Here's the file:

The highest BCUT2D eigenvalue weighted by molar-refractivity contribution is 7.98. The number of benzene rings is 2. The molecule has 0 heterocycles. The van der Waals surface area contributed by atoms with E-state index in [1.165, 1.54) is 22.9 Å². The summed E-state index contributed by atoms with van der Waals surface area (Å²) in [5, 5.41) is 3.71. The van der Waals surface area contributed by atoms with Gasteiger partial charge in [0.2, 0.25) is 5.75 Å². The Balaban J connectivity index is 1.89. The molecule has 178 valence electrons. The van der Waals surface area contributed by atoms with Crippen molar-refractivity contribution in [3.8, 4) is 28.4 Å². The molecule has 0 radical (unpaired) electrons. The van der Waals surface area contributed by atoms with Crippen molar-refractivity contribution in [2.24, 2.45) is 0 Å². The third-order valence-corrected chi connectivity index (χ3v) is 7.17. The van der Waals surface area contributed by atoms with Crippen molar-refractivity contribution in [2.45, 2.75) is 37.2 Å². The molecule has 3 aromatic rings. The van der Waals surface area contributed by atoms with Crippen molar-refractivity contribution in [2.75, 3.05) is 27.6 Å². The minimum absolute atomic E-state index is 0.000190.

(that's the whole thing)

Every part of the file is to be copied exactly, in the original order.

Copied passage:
The highest BCUT2D eigenvalue weighted by molar-refractivity contribution is 7.98. The number of benzene rings is 2. The molecule has 0 heterocycles. The van der Waals surface area contributed by atoms with E-state index in [1.165, 1.54) is 22.9 Å². The summed E-state index contributed by atoms with van der Waals surface area (Å²) in [5, 5.41) is 3.71. The van der Waals surface area contributed by atoms with Gasteiger partial charge in [0.2, 0.25) is 5.75 Å². The Balaban J connectivity index is 1.89. The molecule has 178 valence electrons. The van der Waals surface area contributed by atoms with Crippen molar-refractivity contribution in [3.8, 4) is 28.4 Å². The molecule has 0 radical (unpaired) electrons. The van der Waals surface area contributed by atoms with Crippen molar-refractivity contribution in [2.24, 2.45) is 0 Å². The third-order valence-corrected chi connectivity index (χ3v) is 7.17. The van der Waals surface area contributed by atoms with Crippen molar-refractivity contribution in [2.45, 2.75) is 37.2 Å². The molecule has 3 aromatic rings. The van der Waals surface area contributed by atoms with Crippen molar-refractivity contribution in [2.75, 3.05) is 27.6 Å². The minimum absolute atomic E-state index is 0.000190.